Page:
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   June 20, 2002 | 1530 IST


Umit Davala
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Survivors gear up for shoot-out

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The 2002 World Cup has only witnessed one penalty shoot-out, but it is unlikely the eight remaining teams will be spared the ordeal over the next few days.

Three Ireland players fluffed their lines from the spot on Sunday to send Spain into the quarter-finals, though two Spaniards also failed to convert their penalties in a typically tension-filled shoot-out.

If Spain will have the most recent experience, England are the team likely to be haunted by the biggest shoot-out demons having been eliminated from their last two World Cups on penalties, by Argentina, in the second round four years ago, and in the 1990 semi-final by Germany.

England assistant coach Steve McClaren is confident the squad will be well prepared going into Friday's match against Brazil.

"We practised penalties before the tournament began and we will certainly be looking at it over the next few days," he said last week. "World Cup history has proved one penalty can take you through or send you home."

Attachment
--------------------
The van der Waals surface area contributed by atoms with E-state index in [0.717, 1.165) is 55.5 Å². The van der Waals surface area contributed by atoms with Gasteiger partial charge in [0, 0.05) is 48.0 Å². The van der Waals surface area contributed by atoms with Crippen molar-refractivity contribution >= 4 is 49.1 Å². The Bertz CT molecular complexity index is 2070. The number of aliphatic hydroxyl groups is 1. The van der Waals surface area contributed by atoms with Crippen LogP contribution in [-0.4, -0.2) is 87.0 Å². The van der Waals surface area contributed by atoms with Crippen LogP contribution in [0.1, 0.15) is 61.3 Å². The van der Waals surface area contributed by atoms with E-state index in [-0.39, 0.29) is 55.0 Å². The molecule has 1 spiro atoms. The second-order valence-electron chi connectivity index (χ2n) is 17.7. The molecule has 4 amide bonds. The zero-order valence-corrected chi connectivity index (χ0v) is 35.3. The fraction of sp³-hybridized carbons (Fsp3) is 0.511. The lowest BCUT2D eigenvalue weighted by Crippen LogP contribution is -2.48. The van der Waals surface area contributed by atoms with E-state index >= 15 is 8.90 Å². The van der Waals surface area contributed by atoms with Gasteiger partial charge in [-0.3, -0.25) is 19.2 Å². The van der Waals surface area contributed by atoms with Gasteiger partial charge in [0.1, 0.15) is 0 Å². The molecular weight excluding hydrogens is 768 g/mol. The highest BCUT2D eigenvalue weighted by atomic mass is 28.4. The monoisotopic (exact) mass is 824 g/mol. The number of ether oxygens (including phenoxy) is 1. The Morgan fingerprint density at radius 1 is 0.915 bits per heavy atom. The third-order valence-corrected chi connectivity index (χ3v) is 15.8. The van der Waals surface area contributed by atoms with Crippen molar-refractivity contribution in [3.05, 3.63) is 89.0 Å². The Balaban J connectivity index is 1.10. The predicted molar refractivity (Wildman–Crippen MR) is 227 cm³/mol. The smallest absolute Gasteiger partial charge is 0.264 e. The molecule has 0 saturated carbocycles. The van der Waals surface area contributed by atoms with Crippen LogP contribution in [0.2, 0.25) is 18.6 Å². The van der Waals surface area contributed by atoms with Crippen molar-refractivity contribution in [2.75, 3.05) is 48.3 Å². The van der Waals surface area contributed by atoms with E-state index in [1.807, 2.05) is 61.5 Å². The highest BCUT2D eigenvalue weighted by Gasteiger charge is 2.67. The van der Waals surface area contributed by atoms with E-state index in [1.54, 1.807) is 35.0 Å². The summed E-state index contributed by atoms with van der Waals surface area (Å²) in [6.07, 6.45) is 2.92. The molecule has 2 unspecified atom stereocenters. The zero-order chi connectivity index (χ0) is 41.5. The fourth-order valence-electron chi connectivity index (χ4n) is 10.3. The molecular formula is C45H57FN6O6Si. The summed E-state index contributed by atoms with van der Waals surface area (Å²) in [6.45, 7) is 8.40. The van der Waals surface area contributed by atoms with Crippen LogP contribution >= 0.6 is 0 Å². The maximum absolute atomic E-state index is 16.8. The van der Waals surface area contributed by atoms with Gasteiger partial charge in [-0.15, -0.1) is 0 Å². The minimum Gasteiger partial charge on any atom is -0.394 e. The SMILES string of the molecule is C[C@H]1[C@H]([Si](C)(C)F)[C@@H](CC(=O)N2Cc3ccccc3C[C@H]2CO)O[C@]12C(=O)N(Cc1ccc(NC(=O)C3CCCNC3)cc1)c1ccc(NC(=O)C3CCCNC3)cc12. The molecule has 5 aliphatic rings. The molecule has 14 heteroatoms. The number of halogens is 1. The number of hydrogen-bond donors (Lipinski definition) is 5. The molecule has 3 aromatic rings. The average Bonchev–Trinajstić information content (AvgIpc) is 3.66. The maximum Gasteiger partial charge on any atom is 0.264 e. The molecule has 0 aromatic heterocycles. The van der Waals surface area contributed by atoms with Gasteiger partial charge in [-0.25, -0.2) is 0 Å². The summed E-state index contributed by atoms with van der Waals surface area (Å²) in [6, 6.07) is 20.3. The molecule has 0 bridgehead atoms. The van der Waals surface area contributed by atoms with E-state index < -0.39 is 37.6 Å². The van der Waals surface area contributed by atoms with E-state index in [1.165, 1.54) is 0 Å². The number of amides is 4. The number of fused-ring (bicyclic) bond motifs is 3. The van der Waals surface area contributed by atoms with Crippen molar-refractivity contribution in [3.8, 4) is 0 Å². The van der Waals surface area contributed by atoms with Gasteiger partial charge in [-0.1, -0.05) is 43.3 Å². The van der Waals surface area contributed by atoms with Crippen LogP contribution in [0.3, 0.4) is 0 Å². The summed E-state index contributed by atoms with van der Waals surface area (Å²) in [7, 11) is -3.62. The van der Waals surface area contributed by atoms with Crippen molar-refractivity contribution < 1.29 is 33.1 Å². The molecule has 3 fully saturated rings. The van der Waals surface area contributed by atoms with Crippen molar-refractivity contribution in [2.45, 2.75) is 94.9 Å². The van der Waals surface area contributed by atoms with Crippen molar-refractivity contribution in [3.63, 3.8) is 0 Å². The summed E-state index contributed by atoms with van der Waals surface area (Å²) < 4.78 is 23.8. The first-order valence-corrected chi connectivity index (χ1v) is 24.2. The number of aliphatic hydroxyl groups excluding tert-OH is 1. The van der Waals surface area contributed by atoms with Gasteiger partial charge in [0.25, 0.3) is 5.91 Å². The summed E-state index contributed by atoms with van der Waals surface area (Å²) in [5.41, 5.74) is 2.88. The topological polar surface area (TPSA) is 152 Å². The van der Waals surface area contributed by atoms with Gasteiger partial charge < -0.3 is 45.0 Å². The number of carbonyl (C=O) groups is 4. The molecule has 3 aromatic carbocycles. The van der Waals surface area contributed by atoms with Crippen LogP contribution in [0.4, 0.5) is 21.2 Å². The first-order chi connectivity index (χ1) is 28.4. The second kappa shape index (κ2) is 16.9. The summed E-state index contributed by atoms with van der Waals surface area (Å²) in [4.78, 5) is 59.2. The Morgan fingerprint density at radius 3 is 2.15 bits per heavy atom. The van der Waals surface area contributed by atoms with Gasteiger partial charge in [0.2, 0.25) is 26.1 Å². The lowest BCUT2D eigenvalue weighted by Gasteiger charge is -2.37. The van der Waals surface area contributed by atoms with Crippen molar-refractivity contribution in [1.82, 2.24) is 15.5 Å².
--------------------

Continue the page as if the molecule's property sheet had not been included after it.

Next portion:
Turkey, meanwhile, who meet Senegal in their first ever World Cup quarter-final, have openly admitted they are concerned about the prospect of a shoot-out.

"We have a little bit of a worry there," said coach Senol Gunes. "I can say that we are a little bit negative on that issue. We did some practice on it but I'm not sure how much it will help."

The Turks have never taken part in a shoot-out at a major tournament but at least Senegal will also be new to the experience of the playing in the last eight of the World Cup.


Germany have traditionally been the shoot-out strongmen, winning one 5-4 against France at the 1982 World Cup, and knocking England out of the 1990 tournament in Italy and Euro '96, where Gareth Southgate's failure left the host nation devastated.

German players have taken 13 penalties in World Cup shoot-outs, with Uli Stielike the only one to fail to score when his effort was saved in the 1982 win over France.

If the Germans' quarter-final against the U.S. does go to spot-kicks, the Americans will certainly be the underdogs in terms of experience.

All of which leaves four times champions and tournament favourites Brazil.

Although the shoot-out would not be the preferred manner for most Brazilians to win matches, they were more than happy to secure their last World Cup eight years ago in the United States by holding their nerve to edge out Italy in a shoot-out.

When Roberto Baggio sent the ball over the crossbar the inspirational Italian forward's name was added to a long list of famous players who failed to handle the unique pressures of the shoot-out.

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